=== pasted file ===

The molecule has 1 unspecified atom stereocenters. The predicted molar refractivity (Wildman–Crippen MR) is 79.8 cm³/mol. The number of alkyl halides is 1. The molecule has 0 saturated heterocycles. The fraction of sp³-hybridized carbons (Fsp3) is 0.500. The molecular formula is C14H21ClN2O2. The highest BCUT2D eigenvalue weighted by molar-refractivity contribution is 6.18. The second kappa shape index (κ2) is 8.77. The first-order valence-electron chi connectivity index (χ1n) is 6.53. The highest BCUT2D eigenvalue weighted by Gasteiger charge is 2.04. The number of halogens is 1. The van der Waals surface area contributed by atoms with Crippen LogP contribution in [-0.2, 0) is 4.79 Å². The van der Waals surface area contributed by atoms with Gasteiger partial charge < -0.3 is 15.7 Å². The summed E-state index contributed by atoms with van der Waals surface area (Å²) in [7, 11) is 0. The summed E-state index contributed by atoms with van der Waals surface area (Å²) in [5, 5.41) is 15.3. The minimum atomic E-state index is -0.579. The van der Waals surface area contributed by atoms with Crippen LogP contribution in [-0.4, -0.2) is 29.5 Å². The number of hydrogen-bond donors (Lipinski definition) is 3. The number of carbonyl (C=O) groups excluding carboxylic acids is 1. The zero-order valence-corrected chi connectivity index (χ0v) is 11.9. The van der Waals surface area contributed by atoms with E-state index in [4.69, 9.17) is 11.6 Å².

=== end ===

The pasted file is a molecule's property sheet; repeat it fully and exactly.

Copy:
The molecule has 1 unspecified atom stereocenters. The predicted molar refractivity (Wildman–Crippen MR) is 79.8 cm³/mol. The number of alkyl halides is 1. The molecule has 0 saturated heterocycles. The fraction of sp³-hybridized carbons (Fsp3) is 0.500. The molecular formula is C14H21ClN2O2. The highest BCUT2D eigenvalue weighted by molar-refractivity contribution is 6.18. The second kappa shape index (κ2) is 8.77. The first-order valence-electron chi connectivity index (χ1n) is 6.53. The highest BCUT2D eigenvalue weighted by Gasteiger charge is 2.04. The number of halogens is 1. The van der Waals surface area contributed by atoms with Crippen LogP contribution in [-0.2, 0) is 4.79 Å². The van der Waals surface area contributed by atoms with Gasteiger partial charge < -0.3 is 15.7 Å². The summed E-state index contributed by atoms with van der Waals surface area (Å²) in [7, 11) is 0. The summed E-state index contributed by atoms with van der Waals surface area (Å²) in [5, 5.41) is 15.3. The minimum atomic E-state index is -0.579. The van der Waals surface area contributed by atoms with Crippen LogP contribution in [-0.4, -0.2) is 29.5 Å². The number of hydrogen-bond donors (Lipinski definition) is 3. The number of carbonyl (C=O) groups excluding carboxylic acids is 1. The zero-order valence-corrected chi connectivity index (χ0v) is 11.9. The van der Waals surface area contributed by atoms with E-state index in [4.69, 9.17) is 11.6 Å².